The Relative Value of Drafting Left-shooting vs. Right-shooting Defencemen in the Q

All else equal, defencemen in the QMJHL who shoot right are more valuable than those who shoot left. I looked at every defenceman who was drafted in the Q from 2004 to 2012, and there is a tangible difference between left-shooting and right-shooting defencemen.

Right-handed defencemen are harder to find given that there are less of them available to draft. Only 35% of drafted defencemen shoot right, and as a result, only roughly 35% of defencemen in any given QMJHL season shoot right. Right-shooting defencemen also tend to score more goals and produce more assists. Anecdotal research suggests that right-shooting defencemen, given how rare they are, will be offered more powerplay opportunities, which might help explain their higher offensive output. As well, right-shooting defencemen take less penalty minutes on average than their left-shooting counterparts.

Left vs Right Shot

Despite all of these factors in favour of right-shooting defencemen being more valuable, they’re not drafted as early. The average draft pick at which a right-shot defenceman is selected is 118.9, while the average of a left-shot defenceman is 116.5.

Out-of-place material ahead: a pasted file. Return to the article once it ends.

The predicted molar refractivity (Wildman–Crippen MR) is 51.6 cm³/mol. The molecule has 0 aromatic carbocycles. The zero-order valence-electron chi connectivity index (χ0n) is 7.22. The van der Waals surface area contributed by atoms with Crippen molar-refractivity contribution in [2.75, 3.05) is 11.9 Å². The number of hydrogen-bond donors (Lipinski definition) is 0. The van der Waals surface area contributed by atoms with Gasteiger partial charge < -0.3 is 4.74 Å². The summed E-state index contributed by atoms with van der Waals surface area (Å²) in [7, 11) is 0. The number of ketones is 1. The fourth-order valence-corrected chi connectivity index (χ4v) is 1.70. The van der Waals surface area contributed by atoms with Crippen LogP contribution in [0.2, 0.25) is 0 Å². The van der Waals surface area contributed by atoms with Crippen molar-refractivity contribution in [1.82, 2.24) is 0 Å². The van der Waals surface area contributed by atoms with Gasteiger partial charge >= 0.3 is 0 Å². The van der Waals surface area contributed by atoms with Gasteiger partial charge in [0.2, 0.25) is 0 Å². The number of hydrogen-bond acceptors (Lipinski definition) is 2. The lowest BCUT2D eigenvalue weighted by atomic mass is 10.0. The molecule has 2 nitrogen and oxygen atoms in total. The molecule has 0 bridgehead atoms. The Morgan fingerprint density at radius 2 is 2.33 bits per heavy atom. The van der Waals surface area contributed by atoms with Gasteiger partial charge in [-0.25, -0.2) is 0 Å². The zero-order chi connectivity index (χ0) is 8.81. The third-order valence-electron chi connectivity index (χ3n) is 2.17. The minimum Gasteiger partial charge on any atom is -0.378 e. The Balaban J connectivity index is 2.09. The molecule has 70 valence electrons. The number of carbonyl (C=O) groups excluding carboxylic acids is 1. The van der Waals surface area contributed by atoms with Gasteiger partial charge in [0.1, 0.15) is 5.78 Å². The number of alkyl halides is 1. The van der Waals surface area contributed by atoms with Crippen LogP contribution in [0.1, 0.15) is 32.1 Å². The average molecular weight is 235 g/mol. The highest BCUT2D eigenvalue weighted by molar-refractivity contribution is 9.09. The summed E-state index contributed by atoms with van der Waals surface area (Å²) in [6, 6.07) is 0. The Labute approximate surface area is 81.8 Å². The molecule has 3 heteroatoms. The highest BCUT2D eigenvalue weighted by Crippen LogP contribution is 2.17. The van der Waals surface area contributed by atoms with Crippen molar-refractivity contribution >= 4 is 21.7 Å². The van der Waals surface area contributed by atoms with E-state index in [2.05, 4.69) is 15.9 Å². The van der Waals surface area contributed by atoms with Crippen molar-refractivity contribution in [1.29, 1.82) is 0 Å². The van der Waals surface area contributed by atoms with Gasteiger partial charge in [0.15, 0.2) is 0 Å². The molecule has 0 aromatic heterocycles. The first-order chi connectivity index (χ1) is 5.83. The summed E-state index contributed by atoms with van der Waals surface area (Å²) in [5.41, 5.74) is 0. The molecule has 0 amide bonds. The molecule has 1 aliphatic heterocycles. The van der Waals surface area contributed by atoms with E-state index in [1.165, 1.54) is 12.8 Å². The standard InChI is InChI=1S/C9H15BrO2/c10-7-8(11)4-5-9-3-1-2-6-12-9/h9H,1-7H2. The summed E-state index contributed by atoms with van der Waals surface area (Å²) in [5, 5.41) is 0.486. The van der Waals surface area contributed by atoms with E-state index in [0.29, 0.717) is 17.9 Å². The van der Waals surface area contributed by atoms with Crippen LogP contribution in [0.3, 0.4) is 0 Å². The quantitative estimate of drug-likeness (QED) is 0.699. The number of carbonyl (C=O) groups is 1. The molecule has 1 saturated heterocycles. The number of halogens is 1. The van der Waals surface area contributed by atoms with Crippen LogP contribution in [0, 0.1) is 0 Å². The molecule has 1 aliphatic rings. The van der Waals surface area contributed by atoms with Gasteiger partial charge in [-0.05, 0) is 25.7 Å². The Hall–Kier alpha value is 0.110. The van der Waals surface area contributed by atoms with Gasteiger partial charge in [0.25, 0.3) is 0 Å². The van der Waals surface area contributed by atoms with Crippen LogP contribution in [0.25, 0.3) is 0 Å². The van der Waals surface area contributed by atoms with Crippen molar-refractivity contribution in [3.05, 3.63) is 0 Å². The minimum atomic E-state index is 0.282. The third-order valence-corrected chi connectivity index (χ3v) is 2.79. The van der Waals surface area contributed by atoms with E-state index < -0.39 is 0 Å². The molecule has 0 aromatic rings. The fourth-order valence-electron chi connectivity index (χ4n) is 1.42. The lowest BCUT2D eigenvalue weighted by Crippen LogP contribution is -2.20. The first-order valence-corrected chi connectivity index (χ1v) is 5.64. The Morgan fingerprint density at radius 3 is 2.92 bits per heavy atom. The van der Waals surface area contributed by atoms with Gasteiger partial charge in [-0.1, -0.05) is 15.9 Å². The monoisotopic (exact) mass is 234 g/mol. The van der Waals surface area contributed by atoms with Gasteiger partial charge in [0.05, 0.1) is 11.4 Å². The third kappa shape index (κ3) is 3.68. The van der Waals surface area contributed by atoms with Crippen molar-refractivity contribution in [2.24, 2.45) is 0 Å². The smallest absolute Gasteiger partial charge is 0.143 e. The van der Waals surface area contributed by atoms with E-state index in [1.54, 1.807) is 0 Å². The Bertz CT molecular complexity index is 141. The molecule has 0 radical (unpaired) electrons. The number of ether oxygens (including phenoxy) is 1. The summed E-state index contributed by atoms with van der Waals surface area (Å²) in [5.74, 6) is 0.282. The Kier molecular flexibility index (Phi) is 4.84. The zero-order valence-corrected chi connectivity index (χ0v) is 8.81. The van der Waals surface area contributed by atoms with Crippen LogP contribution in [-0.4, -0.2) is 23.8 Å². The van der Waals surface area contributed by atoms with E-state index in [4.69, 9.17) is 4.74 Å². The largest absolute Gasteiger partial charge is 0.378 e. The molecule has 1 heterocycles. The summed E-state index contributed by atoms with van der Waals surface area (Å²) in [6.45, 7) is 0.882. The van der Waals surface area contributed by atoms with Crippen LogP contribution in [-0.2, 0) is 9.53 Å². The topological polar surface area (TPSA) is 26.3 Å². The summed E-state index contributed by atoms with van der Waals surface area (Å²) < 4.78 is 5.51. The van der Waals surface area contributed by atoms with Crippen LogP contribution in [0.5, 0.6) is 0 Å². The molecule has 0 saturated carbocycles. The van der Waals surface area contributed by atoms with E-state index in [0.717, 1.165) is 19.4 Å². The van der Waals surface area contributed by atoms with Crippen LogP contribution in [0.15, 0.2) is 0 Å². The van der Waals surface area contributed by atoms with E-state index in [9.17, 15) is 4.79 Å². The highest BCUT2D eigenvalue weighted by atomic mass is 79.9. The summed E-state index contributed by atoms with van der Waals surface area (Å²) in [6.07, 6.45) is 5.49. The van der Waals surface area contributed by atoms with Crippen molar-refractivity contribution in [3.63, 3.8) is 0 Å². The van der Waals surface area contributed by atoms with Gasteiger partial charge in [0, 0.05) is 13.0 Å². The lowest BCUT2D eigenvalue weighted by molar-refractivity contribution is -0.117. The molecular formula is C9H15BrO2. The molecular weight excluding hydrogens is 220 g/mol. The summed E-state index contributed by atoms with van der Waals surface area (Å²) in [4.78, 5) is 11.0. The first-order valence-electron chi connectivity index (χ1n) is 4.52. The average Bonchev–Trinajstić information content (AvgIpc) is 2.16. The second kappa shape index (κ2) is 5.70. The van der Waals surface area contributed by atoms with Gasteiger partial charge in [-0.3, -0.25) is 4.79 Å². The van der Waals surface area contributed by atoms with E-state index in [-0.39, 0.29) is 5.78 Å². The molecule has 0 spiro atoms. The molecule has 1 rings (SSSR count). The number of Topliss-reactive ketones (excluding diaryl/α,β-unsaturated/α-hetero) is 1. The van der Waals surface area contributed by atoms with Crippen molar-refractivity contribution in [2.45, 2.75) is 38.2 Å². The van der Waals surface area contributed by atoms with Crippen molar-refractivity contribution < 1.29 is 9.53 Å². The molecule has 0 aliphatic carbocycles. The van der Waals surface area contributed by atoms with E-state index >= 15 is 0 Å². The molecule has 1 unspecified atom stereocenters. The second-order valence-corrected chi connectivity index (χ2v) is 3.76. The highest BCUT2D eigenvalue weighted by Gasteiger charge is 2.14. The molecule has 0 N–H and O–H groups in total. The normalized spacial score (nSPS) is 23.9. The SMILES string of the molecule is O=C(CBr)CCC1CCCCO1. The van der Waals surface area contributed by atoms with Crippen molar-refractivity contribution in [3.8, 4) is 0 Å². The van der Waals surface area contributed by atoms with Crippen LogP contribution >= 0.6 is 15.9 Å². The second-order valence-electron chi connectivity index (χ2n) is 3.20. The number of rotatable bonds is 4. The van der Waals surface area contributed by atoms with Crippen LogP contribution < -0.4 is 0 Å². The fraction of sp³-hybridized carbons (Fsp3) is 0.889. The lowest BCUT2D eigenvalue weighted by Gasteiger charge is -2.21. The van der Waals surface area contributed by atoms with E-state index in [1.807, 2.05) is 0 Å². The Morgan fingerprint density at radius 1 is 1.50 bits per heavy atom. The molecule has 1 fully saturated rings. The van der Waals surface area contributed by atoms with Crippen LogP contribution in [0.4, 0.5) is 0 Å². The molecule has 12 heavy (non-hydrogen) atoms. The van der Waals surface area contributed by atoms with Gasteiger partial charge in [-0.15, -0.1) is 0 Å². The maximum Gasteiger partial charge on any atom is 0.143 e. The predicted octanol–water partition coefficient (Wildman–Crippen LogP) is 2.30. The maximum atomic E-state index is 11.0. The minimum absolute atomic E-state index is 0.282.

In an article by the brilliant people over at titled “Quantifying The Importance of Handedness”, they concluded that NHL defencemen who play on their strong side are notably more effective than those who play on their off-side. Pairings that feature two defencemen who are on their strong sides are clearly more effective at both ends of the ice. This research could help explain the growing trend in the NHL to balance defencemen pairings. For example, coach Mike Babcock is a strong believer in balanced pairings. He famously selected players like Jake Muzzin and Jay Bouwmeester for Team Canada over Kris Letang and P.K. Subban due to shot-handedness, but it’s hard to argue with the results he’s had at the two previous Olympic tournaments.

In summary:

  • Right-shot defencemen are rarer
  • Right-shot defencemen score more goals
  • Right-shot defencemen produce more assists
  • Right-shot defencemen take less penalty minutes
  • Right-shot defencemen are drafted later
  • Defencemen who play on their strong side perform better

Given all of these factors, teams in the QMJHL should definitely be emphasizing balanced defencemen pairings and drafting right-shooting defencemen. While there are obviously numerous considerations when drafting a player, if two defencemen are valued similarly, the numbers definitely suggest drafting the one who shoots right. I would love to hear from coaches who’ve played around with this topic to see if their personal experience matches or contradicts my findings.

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Posted in Draft Analysis, Strategy Analysis

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